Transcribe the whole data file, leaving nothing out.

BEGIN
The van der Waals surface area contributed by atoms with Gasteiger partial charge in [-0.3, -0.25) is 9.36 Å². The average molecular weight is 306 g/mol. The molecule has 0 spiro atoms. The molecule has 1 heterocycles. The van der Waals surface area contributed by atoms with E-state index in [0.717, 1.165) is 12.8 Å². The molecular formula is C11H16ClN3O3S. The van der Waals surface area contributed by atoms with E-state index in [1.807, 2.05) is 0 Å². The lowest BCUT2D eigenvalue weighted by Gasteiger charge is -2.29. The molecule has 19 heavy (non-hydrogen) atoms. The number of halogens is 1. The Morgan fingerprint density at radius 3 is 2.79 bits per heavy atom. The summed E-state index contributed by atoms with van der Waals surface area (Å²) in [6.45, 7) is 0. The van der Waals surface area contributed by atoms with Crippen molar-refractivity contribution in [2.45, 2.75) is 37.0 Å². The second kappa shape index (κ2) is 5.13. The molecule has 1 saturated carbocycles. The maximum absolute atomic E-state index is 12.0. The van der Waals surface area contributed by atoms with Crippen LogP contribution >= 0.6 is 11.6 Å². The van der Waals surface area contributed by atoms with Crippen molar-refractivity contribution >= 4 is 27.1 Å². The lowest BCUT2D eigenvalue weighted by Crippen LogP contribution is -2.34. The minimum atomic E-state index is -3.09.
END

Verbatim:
The van der Waals surface area contributed by atoms with Gasteiger partial charge in [-0.3, -0.25) is 9.36 Å². The average molecular weight is 306 g/mol. The molecule has 0 spiro atoms. The molecule has 1 heterocycles. The van der Waals surface area contributed by atoms with E-state index in [0.717, 1.165) is 12.8 Å². The molecular formula is C11H16ClN3O3S. The van der Waals surface area contributed by atoms with E-state index in [1.807, 2.05) is 0 Å². The lowest BCUT2D eigenvalue weighted by Gasteiger charge is -2.29. The molecule has 19 heavy (non-hydrogen) atoms. The number of halogens is 1. The Morgan fingerprint density at radius 3 is 2.79 bits per heavy atom. The summed E-state index contributed by atoms with van der Waals surface area (Å²) in [6.45, 7) is 0. The van der Waals surface area contributed by atoms with Crippen molar-refractivity contribution in [2.45, 2.75) is 37.0 Å². The second kappa shape index (κ2) is 5.13. The molecule has 1 saturated carbocycles. The maximum absolute atomic E-state index is 12.0. The van der Waals surface area contributed by atoms with Crippen LogP contribution >= 0.6 is 11.6 Å². The van der Waals surface area contributed by atoms with Crippen molar-refractivity contribution >= 4 is 27.1 Å². The lowest BCUT2D eigenvalue weighted by Crippen LogP contribution is -2.34. The minimum atomic E-state index is -3.09.